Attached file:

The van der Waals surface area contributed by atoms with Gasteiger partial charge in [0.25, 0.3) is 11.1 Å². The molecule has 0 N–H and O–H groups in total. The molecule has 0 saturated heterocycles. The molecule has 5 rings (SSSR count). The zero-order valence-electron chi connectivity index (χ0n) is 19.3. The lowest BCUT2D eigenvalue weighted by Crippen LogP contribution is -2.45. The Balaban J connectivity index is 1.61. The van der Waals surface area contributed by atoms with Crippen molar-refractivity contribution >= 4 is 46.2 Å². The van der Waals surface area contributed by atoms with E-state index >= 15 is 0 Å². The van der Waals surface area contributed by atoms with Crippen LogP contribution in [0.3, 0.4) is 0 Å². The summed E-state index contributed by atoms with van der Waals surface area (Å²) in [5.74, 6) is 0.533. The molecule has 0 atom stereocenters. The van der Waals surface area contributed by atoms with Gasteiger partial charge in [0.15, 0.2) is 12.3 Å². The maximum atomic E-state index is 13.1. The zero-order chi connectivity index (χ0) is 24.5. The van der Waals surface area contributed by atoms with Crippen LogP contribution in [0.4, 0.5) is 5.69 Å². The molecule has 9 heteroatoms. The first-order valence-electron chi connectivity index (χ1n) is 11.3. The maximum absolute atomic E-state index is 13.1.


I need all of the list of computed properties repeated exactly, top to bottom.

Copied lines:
The van der Waals surface area contributed by atoms with Gasteiger partial charge in [0.25, 0.3) is 11.1 Å². The molecule has 0 N–H and O–H groups in total. The molecule has 0 saturated heterocycles. The molecule has 5 rings (SSSR count). The zero-order valence-electron chi connectivity index (χ0n) is 19.3. The lowest BCUT2D eigenvalue weighted by Crippen LogP contribution is -2.45. The Balaban J connectivity index is 1.61. The van der Waals surface area contributed by atoms with Crippen molar-refractivity contribution >= 4 is 46.2 Å². The van der Waals surface area contributed by atoms with E-state index >= 15 is 0 Å². The van der Waals surface area contributed by atoms with Crippen LogP contribution in [0.3, 0.4) is 0 Å². The summed E-state index contributed by atoms with van der Waals surface area (Å²) in [5.74, 6) is 0.533. The molecule has 0 atom stereocenters. The van der Waals surface area contributed by atoms with Gasteiger partial charge in [0.15, 0.2) is 12.3 Å². The maximum atomic E-state index is 13.1. The zero-order chi connectivity index (χ0) is 24.5. The van der Waals surface area contributed by atoms with Crippen LogP contribution in [0.4, 0.5) is 5.69 Å². The molecule has 9 heteroatoms. The first-order valence-electron chi connectivity index (χ1n) is 11.3. The maximum absolute atomic E-state index is 13.1.